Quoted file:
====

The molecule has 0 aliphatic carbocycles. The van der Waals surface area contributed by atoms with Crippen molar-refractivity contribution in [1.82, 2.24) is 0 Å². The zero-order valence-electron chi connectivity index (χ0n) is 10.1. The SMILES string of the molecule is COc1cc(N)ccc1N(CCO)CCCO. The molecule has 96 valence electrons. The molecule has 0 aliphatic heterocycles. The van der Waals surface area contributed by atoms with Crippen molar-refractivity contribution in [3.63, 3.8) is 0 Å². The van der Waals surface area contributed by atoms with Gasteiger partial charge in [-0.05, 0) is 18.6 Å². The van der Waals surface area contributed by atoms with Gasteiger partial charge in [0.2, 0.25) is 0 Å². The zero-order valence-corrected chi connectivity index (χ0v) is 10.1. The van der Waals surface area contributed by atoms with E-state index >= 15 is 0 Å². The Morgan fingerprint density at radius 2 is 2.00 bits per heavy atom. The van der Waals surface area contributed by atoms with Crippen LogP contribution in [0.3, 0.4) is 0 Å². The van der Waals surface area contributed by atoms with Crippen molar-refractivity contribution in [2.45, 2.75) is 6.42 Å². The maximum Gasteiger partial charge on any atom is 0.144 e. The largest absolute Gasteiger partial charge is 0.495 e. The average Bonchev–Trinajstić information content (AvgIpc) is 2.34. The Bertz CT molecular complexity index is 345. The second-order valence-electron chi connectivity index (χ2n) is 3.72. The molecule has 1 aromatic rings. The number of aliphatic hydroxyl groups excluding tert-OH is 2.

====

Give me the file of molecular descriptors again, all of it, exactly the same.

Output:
The molecule has 0 aliphatic carbocycles. The van der Waals surface area contributed by atoms with Crippen molar-refractivity contribution in [1.82, 2.24) is 0 Å². The zero-order valence-electron chi connectivity index (χ0n) is 10.1. The SMILES string of the molecule is COc1cc(N)ccc1N(CCO)CCCO. The molecule has 96 valence electrons. The molecule has 0 aliphatic heterocycles. The van der Waals surface area contributed by atoms with Crippen molar-refractivity contribution in [3.63, 3.8) is 0 Å². The van der Waals surface area contributed by atoms with Gasteiger partial charge in [-0.05, 0) is 18.6 Å². The van der Waals surface area contributed by atoms with Gasteiger partial charge in [0.2, 0.25) is 0 Å². The zero-order valence-corrected chi connectivity index (χ0v) is 10.1. The van der Waals surface area contributed by atoms with E-state index >= 15 is 0 Å². The Morgan fingerprint density at radius 2 is 2.00 bits per heavy atom. The van der Waals surface area contributed by atoms with Crippen LogP contribution in [0.3, 0.4) is 0 Å². The van der Waals surface area contributed by atoms with Crippen molar-refractivity contribution in [2.45, 2.75) is 6.42 Å². The maximum Gasteiger partial charge on any atom is 0.144 e. The largest absolute Gasteiger partial charge is 0.495 e. The average Bonchev–Trinajstić information content (AvgIpc) is 2.34. The Bertz CT molecular complexity index is 345. The second-order valence-electron chi connectivity index (χ2n) is 3.72. The molecule has 1 aromatic rings. The number of aliphatic hydroxyl groups excluding tert-OH is 2.